Onion steady as export ban goes

M. R. Subramani Indore | Updated on March 12, 2018

onion_481739a.jpg   -  Business Line

Onion prices ruled steady in the markets around the country's major producing centres, as the Centre lifted the ban on onion exports and arrivals prevented any major rise in the rates.

At Lasalgaon in Maharashtra, the modal price or the rate at which most trades took place was Rs 925 a quintal. In Pune, the modal price was Rs 750 a quintal against Rs 650 last week. Quality onions fetched over Rs 1,100 a quintal in both markets.

?A relief?

?The lifting of the export ban is definitely a relief. But buyers abroad have been put off by the floor price fixed by the Centre at $600 a tonne,? said Mr Rupesh Jaju, director of Nashik-based United Agri-Pacific Ltd.

?Despite higher prices, there is demand for Indian onion since it is still cheaper than from other sources,? said Mr Madan Prakash, Director at Chennai-based Rajathi Group of Companies.

Exporters, however, are awaiting the notification from the Director-General of Foreign Trade. After banning onion exports in December when the prices vaulted to nearly Rs 100 a kg in retail markets, the Centre lifted the ban on Thursday. However, it fixed a minimum export price to ensure adequate availability in the domestic market at affordable rates.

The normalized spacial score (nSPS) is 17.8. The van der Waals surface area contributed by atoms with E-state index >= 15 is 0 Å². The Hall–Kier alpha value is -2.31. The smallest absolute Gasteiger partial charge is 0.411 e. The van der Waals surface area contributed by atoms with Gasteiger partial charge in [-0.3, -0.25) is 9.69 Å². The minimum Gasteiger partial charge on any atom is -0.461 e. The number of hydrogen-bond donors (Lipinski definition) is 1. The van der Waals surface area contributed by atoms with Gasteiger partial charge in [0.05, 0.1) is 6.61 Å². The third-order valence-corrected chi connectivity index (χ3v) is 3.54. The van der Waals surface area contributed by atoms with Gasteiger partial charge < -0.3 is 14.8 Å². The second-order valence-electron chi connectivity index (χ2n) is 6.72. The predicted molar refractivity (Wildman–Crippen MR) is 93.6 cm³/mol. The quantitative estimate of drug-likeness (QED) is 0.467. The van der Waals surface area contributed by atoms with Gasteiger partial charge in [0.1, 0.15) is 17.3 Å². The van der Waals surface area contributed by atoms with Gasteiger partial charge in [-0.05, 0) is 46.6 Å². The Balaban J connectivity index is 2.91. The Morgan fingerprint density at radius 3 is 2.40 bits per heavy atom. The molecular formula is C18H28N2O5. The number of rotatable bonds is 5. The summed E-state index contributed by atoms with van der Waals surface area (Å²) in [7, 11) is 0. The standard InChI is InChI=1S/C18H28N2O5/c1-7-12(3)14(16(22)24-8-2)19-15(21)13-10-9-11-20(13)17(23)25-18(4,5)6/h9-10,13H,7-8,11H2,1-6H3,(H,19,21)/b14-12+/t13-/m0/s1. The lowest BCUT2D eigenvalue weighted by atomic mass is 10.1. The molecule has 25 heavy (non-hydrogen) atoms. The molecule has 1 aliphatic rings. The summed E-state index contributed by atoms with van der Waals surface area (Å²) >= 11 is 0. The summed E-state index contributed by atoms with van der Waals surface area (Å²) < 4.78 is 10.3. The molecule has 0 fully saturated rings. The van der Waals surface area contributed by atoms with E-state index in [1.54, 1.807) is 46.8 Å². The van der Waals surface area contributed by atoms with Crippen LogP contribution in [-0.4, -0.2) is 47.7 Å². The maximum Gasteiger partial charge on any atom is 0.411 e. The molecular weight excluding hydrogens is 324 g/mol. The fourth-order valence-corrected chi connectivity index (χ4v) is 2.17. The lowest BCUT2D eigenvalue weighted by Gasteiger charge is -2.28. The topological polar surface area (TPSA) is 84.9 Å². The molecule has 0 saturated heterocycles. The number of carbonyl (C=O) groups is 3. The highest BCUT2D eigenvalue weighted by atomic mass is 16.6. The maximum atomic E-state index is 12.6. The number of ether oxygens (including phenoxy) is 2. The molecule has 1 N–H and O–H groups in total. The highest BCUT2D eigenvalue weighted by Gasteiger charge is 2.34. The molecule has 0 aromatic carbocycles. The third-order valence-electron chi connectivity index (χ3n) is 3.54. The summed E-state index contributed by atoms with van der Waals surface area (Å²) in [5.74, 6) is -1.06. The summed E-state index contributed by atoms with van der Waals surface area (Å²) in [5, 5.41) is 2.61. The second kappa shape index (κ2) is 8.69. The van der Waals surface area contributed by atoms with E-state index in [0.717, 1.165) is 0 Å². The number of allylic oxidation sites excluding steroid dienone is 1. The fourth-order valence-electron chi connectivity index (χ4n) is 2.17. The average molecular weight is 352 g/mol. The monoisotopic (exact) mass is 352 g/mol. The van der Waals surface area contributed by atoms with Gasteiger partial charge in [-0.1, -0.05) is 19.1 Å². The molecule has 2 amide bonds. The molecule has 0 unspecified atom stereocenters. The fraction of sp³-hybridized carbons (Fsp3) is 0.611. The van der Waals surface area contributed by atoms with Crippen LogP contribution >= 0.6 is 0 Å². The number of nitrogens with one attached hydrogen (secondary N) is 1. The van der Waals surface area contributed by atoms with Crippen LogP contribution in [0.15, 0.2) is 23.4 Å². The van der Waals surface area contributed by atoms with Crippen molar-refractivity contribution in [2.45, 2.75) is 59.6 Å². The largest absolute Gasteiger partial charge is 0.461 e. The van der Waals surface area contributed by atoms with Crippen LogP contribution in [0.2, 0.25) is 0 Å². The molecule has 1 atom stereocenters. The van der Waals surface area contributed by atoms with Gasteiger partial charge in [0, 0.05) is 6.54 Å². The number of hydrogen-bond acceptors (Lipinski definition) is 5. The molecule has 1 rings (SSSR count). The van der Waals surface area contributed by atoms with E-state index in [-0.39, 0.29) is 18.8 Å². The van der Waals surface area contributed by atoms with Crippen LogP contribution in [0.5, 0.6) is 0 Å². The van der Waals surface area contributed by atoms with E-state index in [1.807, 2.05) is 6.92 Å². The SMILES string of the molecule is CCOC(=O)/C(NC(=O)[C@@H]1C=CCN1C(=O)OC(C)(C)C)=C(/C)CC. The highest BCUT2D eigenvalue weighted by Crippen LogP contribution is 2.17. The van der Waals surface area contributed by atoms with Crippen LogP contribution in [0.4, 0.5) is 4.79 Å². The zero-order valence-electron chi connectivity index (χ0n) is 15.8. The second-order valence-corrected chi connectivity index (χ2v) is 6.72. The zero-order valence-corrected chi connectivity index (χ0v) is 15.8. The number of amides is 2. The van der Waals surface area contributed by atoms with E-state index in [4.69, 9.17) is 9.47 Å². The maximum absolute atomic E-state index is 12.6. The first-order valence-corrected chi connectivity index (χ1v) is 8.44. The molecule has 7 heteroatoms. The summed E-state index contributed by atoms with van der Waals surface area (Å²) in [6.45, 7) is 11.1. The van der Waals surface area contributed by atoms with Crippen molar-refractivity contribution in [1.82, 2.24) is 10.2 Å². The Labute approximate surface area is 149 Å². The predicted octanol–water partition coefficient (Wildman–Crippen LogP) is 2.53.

?Prices have not seen any knee-jerk reaction in sympathy with the decision to export. This is because arrivals are good. In and around Nashik, arrivals are very good. Arrivals are expected to continue until the summer crop arrives,? said Mr Jaju.

For example, arrivals at Lasalgaon, Asia's biggest onion market, have been nearly 2,000 tonnes almost throughout this week. On Friday, arrivals were 2,004 tonnes against 2,200 on Thursday.

Good rabi expected

The summer or rabi onion arrival is likely towards March-end and according to traders, the arrivals could be good.

?Many opted to cultivate onion this time in view of the high prices. We expect a good crop,? said Mr Jaju.

?Prices are likey to rule around this level for the next few weeks since arrivals are matching demand,? said Mr Prakash.

Onion prices shot up in December and ruled high until the middle of January as the kharif crop was affected by untimely rains in Maharashtra and Gujarat. Arrivals, too, were delayed, forcing the Centre to ban exports and take measures such as launching raids on traders.

However, with arrivals peaking in the last couple of weeks, prices crashed to around Rs 5 a kg in the growing centres, leading to an agitation by growers.

Though exports, for one, were blamed, they were, in fact, lower than last year.

Published on February 18, 2011

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